How do we stop anxiety, anger, and sadness from harming our relationships with ourselves and others?
Lately, I had been struggling with keeping myself together. My daily life became a stressful mix of anxiety, anger, and sadness. It might sound weird, but I am thankful that this is not the first time.
Most of us heard the advice that we can’t pour from an empty cup; I would like to add: we shouldn’t pour from a cup that is full of negative emotions.
I am not saying that we shouldn’t share our genuine feelings: I am suggesting that we shouldn’t wait for our cup of anger to spill over.
I had been in therapy for three years because of clinical depression. Today, I wouldn’t say that I am healed from my depression, but I have found better ways of dealing with it. Being a person with depression feels like being an alcoholic to me; there are episodes in my life when I am clean—and there are times when I relapse into this dark hole.
After dealing with this all my life, I am fully aware that I will always run the risk of falling back down—and, in my experience, depression is contagious. Not contagious like COVID-19, more like the temptation an alcoholic experiences when seeing his friends drinking.
An alcoholic knows that drinking is going to make him feel worse the next day. I know that giving into my depression puts me into a tunnel, but for the alcoholic and me, these are our comfort zones. We have been there, and it feels like home to either get wasted, cry at home, or do both at the same time.
But how do we stop ourselves from crawling into these rabbit holes of self-destruction?
In my experience, depression always hits the hardest when I feel lonely—or, to be more specific: unheard. The biggest gift we can give to another person is hearing them, and sometimes nobody offers us that gift, which often leads me to feel either anxious, angry, or sad. The same thing happens if we decide not to share our honest feelings with others and pretend that everything is cool.
Let’s imagine that we are a tree: the tree itself is what is visible above the surface (anxiety, anger, and sadness), but the roots are hidden underneath the ground. Most people in our lives have no idea what our roots look like, but they are the ones watering them.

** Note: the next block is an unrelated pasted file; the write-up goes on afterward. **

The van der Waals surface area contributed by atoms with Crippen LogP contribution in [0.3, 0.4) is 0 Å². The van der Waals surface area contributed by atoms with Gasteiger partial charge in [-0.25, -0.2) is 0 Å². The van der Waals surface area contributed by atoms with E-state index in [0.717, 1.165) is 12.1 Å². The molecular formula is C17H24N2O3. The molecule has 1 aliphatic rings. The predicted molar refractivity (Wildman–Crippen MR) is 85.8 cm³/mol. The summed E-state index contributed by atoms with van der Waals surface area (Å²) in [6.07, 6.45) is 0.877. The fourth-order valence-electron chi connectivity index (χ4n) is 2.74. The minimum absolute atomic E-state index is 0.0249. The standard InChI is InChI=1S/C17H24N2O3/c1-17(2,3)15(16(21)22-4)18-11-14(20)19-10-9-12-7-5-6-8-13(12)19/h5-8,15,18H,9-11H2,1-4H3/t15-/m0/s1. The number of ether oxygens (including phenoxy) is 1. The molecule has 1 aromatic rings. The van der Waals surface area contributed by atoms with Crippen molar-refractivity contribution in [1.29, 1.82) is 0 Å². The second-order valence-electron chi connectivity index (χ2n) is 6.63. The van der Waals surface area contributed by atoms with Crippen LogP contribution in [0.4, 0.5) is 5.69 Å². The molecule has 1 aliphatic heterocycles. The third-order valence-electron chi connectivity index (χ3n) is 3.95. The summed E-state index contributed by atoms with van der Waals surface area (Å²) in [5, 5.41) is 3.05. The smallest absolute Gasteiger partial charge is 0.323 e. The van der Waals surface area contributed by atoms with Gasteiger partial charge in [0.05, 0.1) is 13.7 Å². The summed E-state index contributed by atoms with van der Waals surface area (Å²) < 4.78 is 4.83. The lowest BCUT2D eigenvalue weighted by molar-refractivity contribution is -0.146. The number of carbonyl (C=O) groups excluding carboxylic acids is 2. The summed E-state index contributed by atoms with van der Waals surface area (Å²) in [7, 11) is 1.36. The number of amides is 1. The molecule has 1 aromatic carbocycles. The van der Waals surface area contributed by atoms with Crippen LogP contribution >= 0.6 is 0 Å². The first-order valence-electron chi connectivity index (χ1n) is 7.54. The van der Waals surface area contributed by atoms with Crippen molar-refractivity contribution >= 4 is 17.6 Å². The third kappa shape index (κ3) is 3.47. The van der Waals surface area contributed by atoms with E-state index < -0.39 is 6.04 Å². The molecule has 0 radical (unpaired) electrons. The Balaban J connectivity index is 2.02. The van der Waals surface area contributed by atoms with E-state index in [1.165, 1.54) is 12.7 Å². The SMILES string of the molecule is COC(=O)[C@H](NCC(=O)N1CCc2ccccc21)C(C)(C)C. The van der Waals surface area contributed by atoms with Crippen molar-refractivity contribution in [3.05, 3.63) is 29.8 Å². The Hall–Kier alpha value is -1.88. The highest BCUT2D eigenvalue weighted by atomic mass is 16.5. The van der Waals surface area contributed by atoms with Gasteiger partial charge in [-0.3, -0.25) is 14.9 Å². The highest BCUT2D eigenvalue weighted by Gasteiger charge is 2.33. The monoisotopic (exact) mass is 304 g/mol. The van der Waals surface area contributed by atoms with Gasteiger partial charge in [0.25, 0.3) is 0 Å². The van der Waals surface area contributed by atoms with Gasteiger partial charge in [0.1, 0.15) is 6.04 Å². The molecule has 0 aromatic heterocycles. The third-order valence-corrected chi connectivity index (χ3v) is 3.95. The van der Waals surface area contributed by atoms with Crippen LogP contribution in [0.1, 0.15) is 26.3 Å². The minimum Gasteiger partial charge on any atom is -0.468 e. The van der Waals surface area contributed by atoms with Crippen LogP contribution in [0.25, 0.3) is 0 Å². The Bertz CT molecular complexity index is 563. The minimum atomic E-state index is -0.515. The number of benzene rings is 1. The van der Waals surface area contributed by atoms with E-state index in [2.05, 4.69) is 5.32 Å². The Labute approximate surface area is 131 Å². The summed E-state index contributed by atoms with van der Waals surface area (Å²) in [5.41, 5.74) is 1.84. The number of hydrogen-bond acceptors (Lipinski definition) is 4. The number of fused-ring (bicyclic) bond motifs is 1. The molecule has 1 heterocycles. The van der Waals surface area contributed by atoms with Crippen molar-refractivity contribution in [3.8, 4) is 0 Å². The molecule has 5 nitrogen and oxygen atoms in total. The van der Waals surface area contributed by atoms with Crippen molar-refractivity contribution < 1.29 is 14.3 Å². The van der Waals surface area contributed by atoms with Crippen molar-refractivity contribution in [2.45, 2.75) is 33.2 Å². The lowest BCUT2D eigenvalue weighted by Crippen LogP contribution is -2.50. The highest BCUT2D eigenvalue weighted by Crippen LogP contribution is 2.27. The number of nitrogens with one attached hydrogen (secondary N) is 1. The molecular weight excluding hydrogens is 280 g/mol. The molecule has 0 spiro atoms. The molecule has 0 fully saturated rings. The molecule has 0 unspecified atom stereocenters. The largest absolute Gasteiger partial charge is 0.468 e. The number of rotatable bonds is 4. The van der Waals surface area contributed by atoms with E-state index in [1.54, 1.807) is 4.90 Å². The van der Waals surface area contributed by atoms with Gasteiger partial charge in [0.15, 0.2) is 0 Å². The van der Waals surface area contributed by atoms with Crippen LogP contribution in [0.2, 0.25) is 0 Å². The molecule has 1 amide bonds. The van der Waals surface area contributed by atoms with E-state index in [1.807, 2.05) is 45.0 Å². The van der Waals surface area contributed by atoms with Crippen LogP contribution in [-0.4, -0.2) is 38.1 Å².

The good news is that we are not a tree; we are not doomed to passively expect others to water us the right way—we can be our own gardeners and take action.
But what creates these feelings of anxiety, anger, and sadness? Here is what I have found out recently:
The longer I don’t share my concerns with others, the more anxious I feel. Most of the time, my anxiety arises from not speaking up and avoiding uncomfortable conversations and tasks.
The more I feel that something is stopping me from doing my best, the angrier I get. When I feel attacked for no reason and feel a lack of support, I start telling myself a story about how nice everything could be and get angry at the ones who I find guilty of causing that to happen.
Sometimes things just do not work out. Trying hard (unfortunately) doesn’t automatically mean that we will succeed. Once I start telling myself a story with me as the main character who is a loser, my sadness reaches all-time highs.
I am sure that I am not the only one going through these feelings, but I have to admit that as a person who is suffering from depression, my ability to cope with these challenges is pretty limited. I didn’t choose to be like that, but I can make choices to deal with it—I am not a tree.
That’s when the problem with self-help kicks in; the more we tell ourselves stories about ourselves, the deeper we dive into that rabbit hole of depression. What really helps me is sharing my feelings with others before it is too late—before my cup is full of cranky emotions.
The other day, I was talking to a friend and ended up ranting about everyone and everything. After that conversation, I felt sorry for the other person and told myself, “I should have done that far earlier.” I was basically dumping my dammed-up emotions onto the other person, but while doing that, I realized that none of the people who caused my suffering intended any of that—they were just dealing with their own struggles.
My point is that we have to deal with each of these feelings before they become overwhelming—before the cup is full and before we become blind to the fact that we have created these feelings ourselves.
As long as my cup is full of self-pity, I am not only not able to pour from an empty cup, even worse: I unknowingly keep spilling the cup of negativity onto everyone around me and myself.
Especially during a year of lockdowns, many of us were lonely and mainly relied on the stories we kept telling ourselves in our own mind—it’s time to stop watering ourselves with self-created toxicity.
It’s time to get out there (at a safe distance if necessary in your area) and start connecting with others.
Ask them how they feel, share your story, and (most probably) notice that you are not alone with these feelings. Often a problem doesn’t even have to get solved to make us feel better—having someone listening can often be just what we need to let go of something that has been bothering us for a long time. A simple “Yeah, I feel you on that” can already make us feel a lot better about ourselves.
Taking better care of ourselves and talking with others won’t always solve our struggles with depression—I am fully aware of that—but if we don’t even try, the black dog called depression will come for us.